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InfoQ Homepage News Helping Great Teams Form Using the Core Protocols

Helping Great Teams Form Using the Core Protocols

The Core Protocols are a set of ideas identified by Jim and Michelle McCarthyRichard Kasperowski will open the second day of the Agile Games Conference and builds on these ideas with his thoughts on how they can help a team move through the early stages of the Tuckman model of team formation to get into a Performing state sooner.   He also describes how these protocols can help distributed teams become more effective. 

He spoke to InfoQ about his talk at the conference and how these ideas can be useful for teams:

InfoQ: If there are such thing as normal teams, how would you describe a great team?

Richard: You can tell when you’re on a great team because it feels so good. You’re all aligned with each other, you’re heading in the same direction with the same big important purpose, you’re getting stuff done really well. You feel like and act like you’re friends—you like working together, you like being together, and you like getting stuff done together. And you’re great at what you do, objectively and visibly, to people outside your team, like your customers and other people who care about what you’re doing.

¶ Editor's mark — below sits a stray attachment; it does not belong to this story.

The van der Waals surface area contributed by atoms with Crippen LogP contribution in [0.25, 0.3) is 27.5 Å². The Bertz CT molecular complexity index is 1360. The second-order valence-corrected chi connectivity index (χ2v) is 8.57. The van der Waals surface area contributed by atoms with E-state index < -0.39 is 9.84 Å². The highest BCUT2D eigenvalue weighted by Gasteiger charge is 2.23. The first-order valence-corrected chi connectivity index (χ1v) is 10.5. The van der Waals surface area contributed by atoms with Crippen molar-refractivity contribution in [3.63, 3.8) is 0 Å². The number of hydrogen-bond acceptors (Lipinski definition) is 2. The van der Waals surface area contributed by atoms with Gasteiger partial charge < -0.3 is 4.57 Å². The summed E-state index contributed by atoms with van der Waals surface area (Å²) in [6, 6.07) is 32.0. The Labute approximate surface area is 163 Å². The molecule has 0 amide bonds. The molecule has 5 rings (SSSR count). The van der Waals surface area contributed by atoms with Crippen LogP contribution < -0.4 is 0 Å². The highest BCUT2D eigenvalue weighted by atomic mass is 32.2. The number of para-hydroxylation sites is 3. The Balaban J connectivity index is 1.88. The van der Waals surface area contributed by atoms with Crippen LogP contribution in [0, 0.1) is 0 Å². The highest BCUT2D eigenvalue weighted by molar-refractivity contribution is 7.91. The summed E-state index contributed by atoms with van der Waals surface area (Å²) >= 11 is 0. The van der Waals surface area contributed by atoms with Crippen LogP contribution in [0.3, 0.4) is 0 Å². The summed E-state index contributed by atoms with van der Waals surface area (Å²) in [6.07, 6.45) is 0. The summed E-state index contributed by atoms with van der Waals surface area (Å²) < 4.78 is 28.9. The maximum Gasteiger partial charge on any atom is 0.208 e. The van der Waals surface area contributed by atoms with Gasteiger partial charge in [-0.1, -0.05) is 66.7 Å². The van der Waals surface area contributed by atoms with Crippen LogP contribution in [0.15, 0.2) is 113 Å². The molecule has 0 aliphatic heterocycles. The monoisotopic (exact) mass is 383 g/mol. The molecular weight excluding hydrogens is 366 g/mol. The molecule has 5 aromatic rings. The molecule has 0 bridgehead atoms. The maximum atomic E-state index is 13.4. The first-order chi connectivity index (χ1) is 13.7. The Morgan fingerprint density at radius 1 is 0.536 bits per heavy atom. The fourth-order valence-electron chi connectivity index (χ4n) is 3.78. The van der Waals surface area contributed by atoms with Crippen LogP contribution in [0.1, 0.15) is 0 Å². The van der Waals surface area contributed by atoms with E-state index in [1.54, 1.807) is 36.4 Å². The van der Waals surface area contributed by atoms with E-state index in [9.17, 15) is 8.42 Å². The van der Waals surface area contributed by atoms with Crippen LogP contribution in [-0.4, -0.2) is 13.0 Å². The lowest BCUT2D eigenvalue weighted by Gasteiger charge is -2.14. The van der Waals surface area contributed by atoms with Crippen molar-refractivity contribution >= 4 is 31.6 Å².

InfoQ: Besides feeling great in a great team, why are great teams important for people and business?

Richard: Many teams are mediocre. On many teams, people don’t think about the team culture. They don’t know how to create a great team culture together. They end up with a default culture that lets them be mediocre together, no matter how genius they are as individuals.